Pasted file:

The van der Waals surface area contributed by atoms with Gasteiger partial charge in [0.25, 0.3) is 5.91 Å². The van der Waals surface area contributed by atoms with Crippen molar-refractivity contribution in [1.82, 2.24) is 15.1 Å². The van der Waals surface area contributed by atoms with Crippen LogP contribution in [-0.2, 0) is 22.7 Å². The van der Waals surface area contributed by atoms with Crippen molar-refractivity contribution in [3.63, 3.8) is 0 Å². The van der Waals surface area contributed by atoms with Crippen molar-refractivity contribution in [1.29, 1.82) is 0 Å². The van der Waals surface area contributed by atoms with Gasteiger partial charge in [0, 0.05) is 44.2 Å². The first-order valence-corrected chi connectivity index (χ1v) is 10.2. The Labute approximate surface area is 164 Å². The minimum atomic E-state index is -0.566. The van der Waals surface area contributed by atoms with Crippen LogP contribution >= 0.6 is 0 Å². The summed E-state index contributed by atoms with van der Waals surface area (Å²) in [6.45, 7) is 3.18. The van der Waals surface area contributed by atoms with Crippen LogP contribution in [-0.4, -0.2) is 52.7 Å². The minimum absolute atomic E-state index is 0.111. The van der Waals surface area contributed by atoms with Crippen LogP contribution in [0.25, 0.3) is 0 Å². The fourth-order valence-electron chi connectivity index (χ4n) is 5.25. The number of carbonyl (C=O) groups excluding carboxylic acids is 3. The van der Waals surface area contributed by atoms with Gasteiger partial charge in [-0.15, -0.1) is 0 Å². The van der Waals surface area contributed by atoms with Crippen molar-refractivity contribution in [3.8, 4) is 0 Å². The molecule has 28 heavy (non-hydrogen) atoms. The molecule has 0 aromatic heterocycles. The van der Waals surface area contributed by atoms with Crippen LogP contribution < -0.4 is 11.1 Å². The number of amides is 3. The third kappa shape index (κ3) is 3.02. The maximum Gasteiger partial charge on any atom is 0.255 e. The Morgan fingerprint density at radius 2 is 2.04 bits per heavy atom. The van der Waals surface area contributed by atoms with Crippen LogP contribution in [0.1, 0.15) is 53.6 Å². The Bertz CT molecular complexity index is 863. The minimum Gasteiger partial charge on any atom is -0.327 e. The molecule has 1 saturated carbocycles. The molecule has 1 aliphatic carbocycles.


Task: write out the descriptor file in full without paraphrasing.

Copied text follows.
The van der Waals surface area contributed by atoms with Gasteiger partial charge in [0.25, 0.3) is 5.91 Å². The van der Waals surface area contributed by atoms with Crippen molar-refractivity contribution in [1.82, 2.24) is 15.1 Å². The van der Waals surface area contributed by atoms with Crippen LogP contribution in [-0.2, 0) is 22.7 Å². The van der Waals surface area contributed by atoms with Crippen molar-refractivity contribution in [3.63, 3.8) is 0 Å². The van der Waals surface area contributed by atoms with Crippen molar-refractivity contribution in [1.29, 1.82) is 0 Å². The van der Waals surface area contributed by atoms with Gasteiger partial charge in [0, 0.05) is 44.2 Å². The first-order valence-corrected chi connectivity index (χ1v) is 10.2. The Labute approximate surface area is 164 Å². The minimum atomic E-state index is -0.566. The van der Waals surface area contributed by atoms with Crippen LogP contribution >= 0.6 is 0 Å². The summed E-state index contributed by atoms with van der Waals surface area (Å²) in [6.45, 7) is 3.18. The van der Waals surface area contributed by atoms with Crippen LogP contribution in [-0.4, -0.2) is 52.7 Å². The minimum absolute atomic E-state index is 0.111. The van der Waals surface area contributed by atoms with Crippen LogP contribution in [0.25, 0.3) is 0 Å². The fourth-order valence-electron chi connectivity index (χ4n) is 5.25. The number of carbonyl (C=O) groups excluding carboxylic acids is 3. The van der Waals surface area contributed by atoms with Gasteiger partial charge in [-0.15, -0.1) is 0 Å². The van der Waals surface area contributed by atoms with Crippen molar-refractivity contribution in [3.8, 4) is 0 Å². The molecule has 28 heavy (non-hydrogen) atoms. The molecule has 0 aromatic heterocycles. The van der Waals surface area contributed by atoms with Crippen LogP contribution < -0.4 is 11.1 Å². The number of amides is 3. The third kappa shape index (κ3) is 3.02. The maximum Gasteiger partial charge on any atom is 0.255 e. The Morgan fingerprint density at radius 2 is 2.04 bits per heavy atom. The van der Waals surface area contributed by atoms with Crippen LogP contribution in [0.1, 0.15) is 53.6 Å². The Bertz CT molecular complexity index is 863. The minimum Gasteiger partial charge on any atom is -0.327 e. The molecule has 1 saturated carbocycles. The molecule has 1 aliphatic carbocycles.